Love thy Villains

Love and hate are divided by the thinnest line. Perhaps that is why we can love to hate and hate to love the great villains of our favorite stories. So many narcissistic, evil or twisted men and women have drawn us into their snare, only to leave us with that deep appreciation for the well-portrayed villainy. They are what make us cheer for the heroine and fear for the hero’s life. A good villain is essential.

Recently Jei and I were faced with our own folly in regards to our own villainous characters. As the discussion continued, we began to outline what makes a great adversary. These are the pieces of the puzzle we have surmised make a villain come to life.

 

Emotional Depth & Mental Status – Understanding the emotional landscape of your villain is incredibly important due to the way that emotions can affect their actions. Knowing if the nemesis of your hero would respond to certain emotional triggers or traumatic events helps give them depth. On the flip side, the mental status of a villain is also key. The capacity to react in certain regards depending on their mental status also makes the villain come to life. Delving into the mental and emotional side of your villain will help you portray them in a way that is relatable to the readers.

Joker Mental

 

Moral Code & Societal Interaction – People are raised to adopt certain morals per their childhood. This is no different for those that oppose the protagonist in a story. They have developed, albeit usually a twisted one, a set of morals. Alongside this set of principles, you must understand and outline how they oppose or interact with the society around them. The direct relation between the world around them and their place gives them the adversarial feeling that is needed to create a proper villain. Both moral code and social interaction are building blocks to the creation of a villain.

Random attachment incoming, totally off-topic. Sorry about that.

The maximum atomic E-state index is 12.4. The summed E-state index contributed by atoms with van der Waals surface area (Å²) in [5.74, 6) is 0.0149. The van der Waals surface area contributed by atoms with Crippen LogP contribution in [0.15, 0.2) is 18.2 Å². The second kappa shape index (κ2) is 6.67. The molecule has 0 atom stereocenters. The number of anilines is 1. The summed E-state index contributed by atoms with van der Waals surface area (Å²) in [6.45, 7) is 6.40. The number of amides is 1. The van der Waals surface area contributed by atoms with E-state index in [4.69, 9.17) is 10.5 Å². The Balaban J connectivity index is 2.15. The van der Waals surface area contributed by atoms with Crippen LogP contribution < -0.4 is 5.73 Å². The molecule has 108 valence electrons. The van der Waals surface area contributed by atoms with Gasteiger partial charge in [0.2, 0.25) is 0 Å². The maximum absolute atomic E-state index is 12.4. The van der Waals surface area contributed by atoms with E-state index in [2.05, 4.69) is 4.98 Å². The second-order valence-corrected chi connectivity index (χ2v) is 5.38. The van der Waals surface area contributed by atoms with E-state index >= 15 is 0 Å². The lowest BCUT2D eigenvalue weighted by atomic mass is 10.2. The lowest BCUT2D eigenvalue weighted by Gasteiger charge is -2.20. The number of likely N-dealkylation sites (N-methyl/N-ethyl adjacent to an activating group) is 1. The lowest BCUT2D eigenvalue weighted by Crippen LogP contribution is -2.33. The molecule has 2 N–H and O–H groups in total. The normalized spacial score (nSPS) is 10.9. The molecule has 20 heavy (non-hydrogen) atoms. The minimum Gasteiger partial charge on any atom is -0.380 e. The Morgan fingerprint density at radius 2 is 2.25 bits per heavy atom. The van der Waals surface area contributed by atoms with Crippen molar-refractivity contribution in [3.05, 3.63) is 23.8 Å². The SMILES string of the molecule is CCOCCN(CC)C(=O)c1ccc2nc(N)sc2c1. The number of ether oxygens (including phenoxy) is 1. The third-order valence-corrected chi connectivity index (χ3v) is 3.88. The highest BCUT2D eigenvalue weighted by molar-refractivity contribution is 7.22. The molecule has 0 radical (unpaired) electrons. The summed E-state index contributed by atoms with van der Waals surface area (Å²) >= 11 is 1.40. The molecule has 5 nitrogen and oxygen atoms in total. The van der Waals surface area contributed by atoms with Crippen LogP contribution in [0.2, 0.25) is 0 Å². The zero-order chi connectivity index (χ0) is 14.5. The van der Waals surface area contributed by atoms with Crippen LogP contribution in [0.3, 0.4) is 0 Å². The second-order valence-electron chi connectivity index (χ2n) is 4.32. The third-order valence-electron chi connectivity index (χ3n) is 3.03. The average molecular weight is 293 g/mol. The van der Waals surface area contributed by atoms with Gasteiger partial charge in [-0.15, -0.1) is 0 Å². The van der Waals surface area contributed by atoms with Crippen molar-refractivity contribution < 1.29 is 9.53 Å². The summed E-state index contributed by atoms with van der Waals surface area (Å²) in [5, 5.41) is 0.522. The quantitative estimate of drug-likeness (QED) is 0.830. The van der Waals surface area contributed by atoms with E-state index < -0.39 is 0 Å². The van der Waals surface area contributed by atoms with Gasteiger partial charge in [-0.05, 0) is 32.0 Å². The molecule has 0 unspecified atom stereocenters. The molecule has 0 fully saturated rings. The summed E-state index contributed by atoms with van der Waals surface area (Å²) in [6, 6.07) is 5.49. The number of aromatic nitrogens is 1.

Greater Good Morals

 

Limitations & Power Scale – Setting limitations or scaling a villain may not seem that important, but as we found out, it can make or break the flow of a story. Understanding the balance of power should go hand in hand with the creation of your protagonist’s potential. The sweet spot you are looking for is where the hero is challenged by their nemesis but not so overwhelmed that it seems hopeless or not so underwhelming that it seems as if the villain poses little to no threat. Villains should also have limitations and faults that make them believable to the audience. With both their limitations and a well-plotted power scale, a villain can interact with the hero properly.

Loki Limitations

 

Motivation & End Goal – The biggest reason why villains are considered evil or opposition to the protagonist is because their end goal is perpendicular to the hero’s path. Along with their end goal, their motivation and actions behind said motivation are usually what stand between the hero and championing over the hardships before him. Having an in-depth comprehension of the villain’s motivation and overall end goal is the cornerstone of conflict between both antagonist and protagonist.

Magneto End Goal

All of the above factors can be found through exploring the origins of your character and laying out the path that your villain took to get to the place he is now. Without the organic growth from start to finish, your adversaries have a chance to fall flat or seem too contrived. So our advice, after falling flat on our own villains in the past, is to be sure to put as much effort into your villain’s build as you do your protagonist’s build.

 

How do you create your villains? What kind of tips and tricks have you found that helps you bring your villains to life?

2 thoughts on “Love thy Villains

  1. Pingback: Monday Monthly Mop-up | Sy & Silent Jei's Writing Adventures

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